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Sunday, 30 Apr 17 - Tux Machines is a community-driven public service/news site which has been around for over a decade and primarily focuses on GNU/LinuxSubscribe now Syndicate content

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AGPL: Open Source Licensing in a Networked Age

Filed under
OSS

redmonk.com/sogrady: When the reforged GNU General Public License, Version 3 (GPLv3) was finalized and released to an expectant public on June 29, 2007, the most important decision may have been one postponed.

5 Apps Every Self Respecting Linux User Should Have

Filed under
Software

customdistros.com: Linux distros come in all sorts of shapes and sizes, but the one thing that is pretty consistent through all of them are the applications you can use. Here are 5 that no self respecting Linux user should ever be caught without.

Also: Desktop Linux Video App Roundup

Coverty: Scanning Open Source Code

Filed under
Software

earthweb.com: Code analysis vendor Coverity is now expanding its analysis beyond just the static code layer to include the sometimes overlooked build system.

GNOME 2.26.1 Released

Filed under
Software

gnome.org: This is the first update to GNOME 2.26. It contains the usual mixture of bug fixes, translations updates and documentation improvements that are the hallmark of stable GNOME releases.

Two more rocking Linux Distros

Filed under
Linux

go2linux.org: Few days ago, Blair Mathis has written a post about eight rocking Linux Distros, but I think two distros were missed there.

The difference between Linux and Windows

Filed under
Linux
Microsoft

blogs.computerworld: As Windows 7, Ubuntu 9.04 and Fedora 11 all approach their launch dates, I've been thinking about the differences in how they're created and released.

4 IM Clients for Ubuntu

Filed under
Software

tuxarena.blogspot: This article is an overview of 4 most popular IM clients available on Linux, and particularly in the upcoming release of Ubuntu, Jaunty Jackalope.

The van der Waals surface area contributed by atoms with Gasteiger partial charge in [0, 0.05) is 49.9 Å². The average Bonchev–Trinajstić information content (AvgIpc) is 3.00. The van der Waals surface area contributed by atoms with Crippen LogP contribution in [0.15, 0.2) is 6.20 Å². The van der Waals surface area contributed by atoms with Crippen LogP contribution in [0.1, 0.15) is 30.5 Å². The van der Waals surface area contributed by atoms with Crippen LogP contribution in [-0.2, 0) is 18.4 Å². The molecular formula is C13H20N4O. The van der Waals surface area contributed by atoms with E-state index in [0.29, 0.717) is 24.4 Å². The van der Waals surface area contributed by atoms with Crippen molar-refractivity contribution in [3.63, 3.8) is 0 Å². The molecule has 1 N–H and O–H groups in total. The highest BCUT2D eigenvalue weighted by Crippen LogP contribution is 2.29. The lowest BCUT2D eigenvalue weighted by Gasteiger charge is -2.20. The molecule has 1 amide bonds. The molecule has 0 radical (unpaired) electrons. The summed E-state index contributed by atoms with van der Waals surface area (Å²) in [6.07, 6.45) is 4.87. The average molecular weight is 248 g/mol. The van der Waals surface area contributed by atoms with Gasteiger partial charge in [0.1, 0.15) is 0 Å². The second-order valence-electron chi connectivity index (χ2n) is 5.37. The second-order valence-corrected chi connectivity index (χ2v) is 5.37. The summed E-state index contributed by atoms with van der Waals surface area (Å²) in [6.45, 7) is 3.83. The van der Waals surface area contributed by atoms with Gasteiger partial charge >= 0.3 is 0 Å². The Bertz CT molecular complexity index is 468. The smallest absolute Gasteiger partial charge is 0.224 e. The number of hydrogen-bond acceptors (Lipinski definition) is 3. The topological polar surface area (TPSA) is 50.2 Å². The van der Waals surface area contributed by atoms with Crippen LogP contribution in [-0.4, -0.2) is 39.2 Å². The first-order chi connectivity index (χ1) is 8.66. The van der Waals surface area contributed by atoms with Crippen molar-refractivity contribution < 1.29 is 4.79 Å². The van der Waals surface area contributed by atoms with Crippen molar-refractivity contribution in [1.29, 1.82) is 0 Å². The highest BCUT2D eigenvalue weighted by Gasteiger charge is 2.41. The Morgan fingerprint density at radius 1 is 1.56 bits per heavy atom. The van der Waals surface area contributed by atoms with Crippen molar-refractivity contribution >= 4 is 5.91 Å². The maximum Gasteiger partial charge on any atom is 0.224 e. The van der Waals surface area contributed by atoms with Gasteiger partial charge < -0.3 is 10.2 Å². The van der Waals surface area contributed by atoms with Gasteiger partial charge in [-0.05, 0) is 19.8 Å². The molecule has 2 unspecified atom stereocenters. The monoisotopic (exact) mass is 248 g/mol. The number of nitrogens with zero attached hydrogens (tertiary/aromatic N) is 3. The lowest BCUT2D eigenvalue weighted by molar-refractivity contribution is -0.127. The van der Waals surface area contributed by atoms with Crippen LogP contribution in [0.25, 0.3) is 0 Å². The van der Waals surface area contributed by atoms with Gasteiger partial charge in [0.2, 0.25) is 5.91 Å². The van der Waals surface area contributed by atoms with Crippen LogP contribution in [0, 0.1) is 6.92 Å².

10 (more) Awesome Themes For Ubuntu

Filed under
Software
Ubuntu

clububuntu.com: Since I have started to use Ubuntu I came across many cool themes so I decided to make a list of them. Here are my best looking themes in no particular order:

Linux needs games, games need you

Filed under
Linux
Gaming

pinstack.blogspot: It's no surprise that gaming is one of the areas lagging most in the Free Software world. Fanatics will say that yes there are good FOSS games, but the truth is, they're nothing compared to the plethora of proprietary options for Windows.

SMILE - Powerful Slideshow Maker In Linux

Filed under
Software

aldeby.org/blog: SMILE is a slideshow building program by Stephane Gibault, author of manDVD, and is the successor to manslide.

The Best of Bread Linux Synchronization

Filed under
Linux

Using rsync to Synchronize two machines easier and faster than ever before with rsync

Back In Time Does Full Linux Backups in One Click

Filed under
Software

lifehacker.com: Back In Time, a Linux backup app inspired by Macs' Time Machine and offering the same kind of no-worry, space-saving snapshot protection, is worth adding to your must-install list. Why?

Collecting and analyzing Linux kernel crashes - LKCD

Filed under
HowTos

dedoimedo.com: Having found the available information on system analysis rather sparse and/or written in such a fashion that is hardly of any use but to the people who wrote the actual documents,I have decided to write a series of articles on Linux system analysis.

gNewSense 2.2 released

Filed under
Linux

fsf.org/blogs: The gNewSense project today announced version 2.2 of its free GNU/Linux distribution. This is the second point update to the release codenamed 'deltah'.

Interview With Ricky Zhou - Fedora Project

Filed under
Linux
Interviews

howsoftwareisbuilt.com: In this interview we talk with Ricky. In specific, we talk about: Identity of the Fedora community and its relationship with Red Hat, Relationship between Fedora and other distributions, and Public opinion about the Fedora project.

How FOSS makes better programmers

Filed under
OSS

raiden.net: A hot button topic of late that I've seen rising up in the programming world is the discussion of how FOSS destroys the programming trade. Now on the surface one might think that to be true.

Tutorial: Build The Ultimate PC

Filed under
Hardware

pcplus.co.uk: You can never have enough processing power, especially if you enjoy working with 3D graphics or compiling your own software. Luckily, it's easy to use any spare machines you may have to create a single homogeneous computing mega-matrix and calculation engine just by wiring them all together.

Faceoff: PCLOS 2009.1 vs LinuxMint KDE CE 6

Filed under
Linux
PCLOS

teqnix.blogspot: In the past few days, I was lucky to be able to test drive two wonderful Linux distributions that both promises to work "out of the box" -- PCLinuxOS 2009.1 and LinuxMint 6.

Top 15 Creative and Hilarious Acronym Expansions of Emacs

Filed under
Humor

junauza.com: We all know that Emacs stands for "Editor MACroS", but several creative people have given the feature-rich text editor some innovative and rather funny definitions. --Here are a few.